It started with his eyes. I didn’t even notice them myself at first, until my friend Allie pointed them out to me. We had been volunteering on a dairy farm outside of Istanbul, Turkey, and the farm’s foreman, Tarkan, had just dropped us off for a weekend in the city. As the van pulled away, Allie said, “Tarkan is hot, man. Those bright green eyes.”
It was true. Those eyes stood out against his dark complexion, the irises a piney green around the burning, amber-edged coals of his pupils. He had short black hair, a shadowy grizzled face, and the hard body and calloused hands of a farmer. Tarkan didn’t speak a word of English, so our communication had been limited by translators and the few sparse Turkish words I had learned.
After a weekend of couchsurfing and exploring the city of Istanbul, I returned to the farm with a newfound interest in learning the Turkish language. After work, drinking chai with the farmers, I approached the foreman.
“Iye akşam,” I ventured: Good evening. “Türkçe öğrenmek istiyorum, lütfen.” Turkish to learn I am wanting, please.
And he agreed, through the interpretation of another farmer, Mevlut, to help me in the evenings when he could.
I was an eager student, and my vocabulary improved dramatically over the next few days. Like a small child, I wanted to name everything around me. Cow! I’d point out to my fellow volunteers, many times throughout our work. A house! I am seeing a rock!
My lessons with Tarkan involved a lot of eye contact and tension building, interspersed with shy glances aside when it got to be too much. Body language was crucial, since it took a game of charades to learn each new word. Watching him mime the action of licking an ice cream cone, I tried to suppress a nervous grin. Unspoken desire had always made me giggle.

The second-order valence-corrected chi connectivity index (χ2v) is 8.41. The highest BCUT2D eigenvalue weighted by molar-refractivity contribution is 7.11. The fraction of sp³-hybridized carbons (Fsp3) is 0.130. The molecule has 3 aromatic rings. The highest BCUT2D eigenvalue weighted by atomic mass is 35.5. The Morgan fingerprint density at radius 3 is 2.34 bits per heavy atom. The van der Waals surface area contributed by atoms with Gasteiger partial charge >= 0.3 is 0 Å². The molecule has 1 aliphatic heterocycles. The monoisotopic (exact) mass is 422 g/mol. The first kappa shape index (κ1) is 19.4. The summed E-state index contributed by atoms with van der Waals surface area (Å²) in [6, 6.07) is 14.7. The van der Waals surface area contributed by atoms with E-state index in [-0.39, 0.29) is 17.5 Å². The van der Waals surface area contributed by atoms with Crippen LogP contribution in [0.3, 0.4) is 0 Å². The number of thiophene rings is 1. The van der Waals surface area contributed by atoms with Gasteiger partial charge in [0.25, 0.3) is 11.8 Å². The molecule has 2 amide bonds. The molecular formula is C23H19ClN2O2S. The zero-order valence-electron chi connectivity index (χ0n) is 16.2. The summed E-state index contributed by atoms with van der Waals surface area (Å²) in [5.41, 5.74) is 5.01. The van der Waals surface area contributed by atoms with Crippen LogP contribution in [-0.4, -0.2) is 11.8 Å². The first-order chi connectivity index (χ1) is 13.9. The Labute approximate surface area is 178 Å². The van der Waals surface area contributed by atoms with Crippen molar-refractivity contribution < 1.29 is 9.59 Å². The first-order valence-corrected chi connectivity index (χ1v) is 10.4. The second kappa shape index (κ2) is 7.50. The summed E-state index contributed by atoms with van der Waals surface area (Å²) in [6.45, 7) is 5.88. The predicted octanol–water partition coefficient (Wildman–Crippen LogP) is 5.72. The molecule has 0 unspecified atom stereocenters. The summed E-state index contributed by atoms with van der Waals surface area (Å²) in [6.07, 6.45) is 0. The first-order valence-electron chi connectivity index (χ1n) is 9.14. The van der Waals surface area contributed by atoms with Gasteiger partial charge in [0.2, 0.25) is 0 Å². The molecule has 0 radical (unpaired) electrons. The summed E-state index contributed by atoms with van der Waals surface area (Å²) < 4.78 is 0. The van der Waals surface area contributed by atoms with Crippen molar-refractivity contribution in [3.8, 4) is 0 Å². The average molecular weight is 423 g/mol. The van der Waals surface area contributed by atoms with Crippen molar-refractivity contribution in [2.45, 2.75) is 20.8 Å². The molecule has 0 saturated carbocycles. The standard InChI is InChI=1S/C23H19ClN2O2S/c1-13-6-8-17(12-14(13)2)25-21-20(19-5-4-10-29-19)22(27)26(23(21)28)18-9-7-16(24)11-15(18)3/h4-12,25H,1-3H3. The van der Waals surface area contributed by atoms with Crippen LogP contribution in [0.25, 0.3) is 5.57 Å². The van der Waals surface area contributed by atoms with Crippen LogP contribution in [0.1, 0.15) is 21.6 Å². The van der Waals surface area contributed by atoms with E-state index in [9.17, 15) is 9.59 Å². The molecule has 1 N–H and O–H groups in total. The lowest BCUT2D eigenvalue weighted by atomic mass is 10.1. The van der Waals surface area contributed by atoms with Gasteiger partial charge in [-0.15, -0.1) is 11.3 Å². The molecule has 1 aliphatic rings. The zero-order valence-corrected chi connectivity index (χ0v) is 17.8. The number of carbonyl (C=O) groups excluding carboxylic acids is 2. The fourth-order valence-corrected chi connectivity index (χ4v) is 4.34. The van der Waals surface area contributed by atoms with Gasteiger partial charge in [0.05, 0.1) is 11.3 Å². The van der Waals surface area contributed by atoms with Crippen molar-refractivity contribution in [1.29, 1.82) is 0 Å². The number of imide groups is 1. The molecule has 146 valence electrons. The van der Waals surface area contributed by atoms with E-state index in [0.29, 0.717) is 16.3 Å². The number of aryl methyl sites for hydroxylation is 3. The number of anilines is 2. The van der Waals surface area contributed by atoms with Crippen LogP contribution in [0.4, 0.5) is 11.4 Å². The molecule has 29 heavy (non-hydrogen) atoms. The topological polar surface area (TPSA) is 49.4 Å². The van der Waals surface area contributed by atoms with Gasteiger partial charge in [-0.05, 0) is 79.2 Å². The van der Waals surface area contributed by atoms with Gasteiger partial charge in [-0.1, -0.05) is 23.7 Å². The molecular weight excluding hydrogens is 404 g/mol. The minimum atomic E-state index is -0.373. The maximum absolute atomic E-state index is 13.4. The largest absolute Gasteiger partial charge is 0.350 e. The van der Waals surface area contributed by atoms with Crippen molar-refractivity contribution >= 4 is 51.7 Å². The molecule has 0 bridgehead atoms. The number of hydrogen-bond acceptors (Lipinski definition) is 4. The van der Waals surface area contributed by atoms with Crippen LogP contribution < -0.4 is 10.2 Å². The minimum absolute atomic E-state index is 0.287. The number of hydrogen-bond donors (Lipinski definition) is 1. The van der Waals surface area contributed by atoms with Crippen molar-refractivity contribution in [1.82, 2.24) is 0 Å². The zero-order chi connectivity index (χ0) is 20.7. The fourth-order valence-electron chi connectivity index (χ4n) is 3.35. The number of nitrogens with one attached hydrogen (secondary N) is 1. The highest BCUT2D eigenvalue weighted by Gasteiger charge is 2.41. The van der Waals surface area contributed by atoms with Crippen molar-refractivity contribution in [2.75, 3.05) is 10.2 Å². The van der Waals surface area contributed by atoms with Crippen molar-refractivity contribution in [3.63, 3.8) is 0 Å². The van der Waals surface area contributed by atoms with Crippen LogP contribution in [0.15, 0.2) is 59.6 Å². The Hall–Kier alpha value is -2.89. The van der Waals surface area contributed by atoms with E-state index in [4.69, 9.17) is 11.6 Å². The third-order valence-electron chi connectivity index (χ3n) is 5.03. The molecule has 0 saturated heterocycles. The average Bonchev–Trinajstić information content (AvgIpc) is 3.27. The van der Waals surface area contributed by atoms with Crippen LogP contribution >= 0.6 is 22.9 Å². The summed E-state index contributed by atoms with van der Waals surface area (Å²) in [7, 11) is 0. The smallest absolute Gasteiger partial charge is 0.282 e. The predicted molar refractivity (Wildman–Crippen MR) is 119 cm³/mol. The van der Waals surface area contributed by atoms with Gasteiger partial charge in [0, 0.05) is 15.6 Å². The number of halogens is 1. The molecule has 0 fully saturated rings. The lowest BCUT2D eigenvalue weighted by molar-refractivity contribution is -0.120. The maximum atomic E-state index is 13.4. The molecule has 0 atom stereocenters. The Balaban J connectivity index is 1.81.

Tarkan was responsible for making the next day’s schedule each night, and I soon saw my name cropping up more than usual as his partner for milking duty. This meant the two of us alone in the dark predawn hours, herding cows into a sterile chamber lined with machines of suction. Popular traditional music echoed off the white tiles. The wailing voices, shivery strings and steady, gyrating beat had a tone both religious and deeply romantic. We worked in harmony, securing a pump to each full, tender teat, and releasing them once the rhythmic pulling had relieved each cow of her creamy load.
One morning, as I was pulling off my latex gloves with a smacking sound and preparing to trudge back to the volunteer cabins for breakfast, Tarkan called for me to wait. At least, I think that’s what he said.
“Evet?” I replied. Yes?
He followed with something unintelligible, but I caught you, with me, tonight, and the universal sign language for driving a car.
“Ne Zaman?” I asked him. What time?
At nine, he replied. Outside the volunteer house. He held a finger to his lips. A secret.
[Continue with I Am Wanting You A Lot (Part 2)]